Graduate Student

Tribology is the science, engineering, and technology of interacting surfaces in relative motion. It evolved from the classical fields of friction, lubrication, and wear, and has been a significant research area in the George W. Woodruff School of Mechanical Engineering at Georgia Tech for over four decades. Our activities fall into six major areas: contact mechanics, lubricated sliding interfaces, high pressure rheology, rotordynamics, seals and biotribology.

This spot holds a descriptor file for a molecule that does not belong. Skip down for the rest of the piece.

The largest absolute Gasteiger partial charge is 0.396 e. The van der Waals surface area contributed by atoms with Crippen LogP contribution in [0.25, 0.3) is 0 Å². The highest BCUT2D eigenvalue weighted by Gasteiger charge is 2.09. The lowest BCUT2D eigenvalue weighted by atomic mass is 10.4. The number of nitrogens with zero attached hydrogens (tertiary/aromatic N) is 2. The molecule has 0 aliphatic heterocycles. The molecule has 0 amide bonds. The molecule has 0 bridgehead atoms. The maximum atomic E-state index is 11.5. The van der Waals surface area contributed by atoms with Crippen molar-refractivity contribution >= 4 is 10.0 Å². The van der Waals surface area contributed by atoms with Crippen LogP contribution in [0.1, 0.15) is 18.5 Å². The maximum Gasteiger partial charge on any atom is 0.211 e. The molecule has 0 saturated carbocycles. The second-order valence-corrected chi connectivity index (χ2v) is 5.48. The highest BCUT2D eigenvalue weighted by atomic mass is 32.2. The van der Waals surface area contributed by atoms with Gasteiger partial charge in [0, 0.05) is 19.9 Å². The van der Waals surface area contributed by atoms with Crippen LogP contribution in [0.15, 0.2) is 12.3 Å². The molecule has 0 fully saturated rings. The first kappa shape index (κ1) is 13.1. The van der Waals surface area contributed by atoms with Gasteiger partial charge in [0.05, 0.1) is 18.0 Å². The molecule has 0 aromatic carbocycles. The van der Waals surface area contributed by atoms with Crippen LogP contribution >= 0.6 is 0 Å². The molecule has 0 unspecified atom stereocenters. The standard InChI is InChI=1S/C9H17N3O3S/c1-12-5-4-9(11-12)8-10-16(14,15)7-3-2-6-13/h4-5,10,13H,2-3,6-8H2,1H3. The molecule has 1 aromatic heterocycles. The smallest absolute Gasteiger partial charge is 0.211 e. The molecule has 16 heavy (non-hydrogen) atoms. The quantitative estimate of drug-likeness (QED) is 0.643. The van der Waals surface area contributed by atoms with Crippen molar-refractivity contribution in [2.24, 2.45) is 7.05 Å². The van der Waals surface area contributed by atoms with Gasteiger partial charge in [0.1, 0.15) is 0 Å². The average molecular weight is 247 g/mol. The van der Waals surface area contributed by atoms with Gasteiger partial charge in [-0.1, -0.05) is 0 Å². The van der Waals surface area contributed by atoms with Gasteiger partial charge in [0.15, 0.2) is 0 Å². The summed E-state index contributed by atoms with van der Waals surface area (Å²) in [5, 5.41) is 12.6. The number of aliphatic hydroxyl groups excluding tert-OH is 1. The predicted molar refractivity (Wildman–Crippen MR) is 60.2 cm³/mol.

In contact mechanics our work includes the modeling of elasto-plastic rough surfaces in sliding contact, the role of scale in surface contact, heat generation, and electrical contact resistance. Research on lubricated sliding interfaces has been directed toward studies of adhesion or stiction in small scale devices such as microeletromechanical systems (MEMS) and computer disk drives, and the lubricating behavior of soft metals. In the area of high pressure rheology our laboratory provides measurements of physical properties of liquids at high pressures which support elastohydrodynamics, fluid power, engine fuel injection, polymer processing and synthesis, petroleum recovery, and investigations of the physics of viscous flow. Our work in rotordynamics includes the dynamics and diagnostics of cracked shafts, the analysis and design of bearings at the macro and nano scales, and the mechanics of viscoelastic dampers and elastic-viscoelastic vibrating shell structures. In the area of seals, our work has been directed toward the simulation and control of mechanical seals (including reactor coolant pump seals), and the modeling of elastomeric rotary and reciprocating seals as well as static seals. In biotribology, we have been characterizing the mechanical properties of cartilage in healthy and diseased joints, and investigating the mechanisms of friction in limbless animal locomotion.

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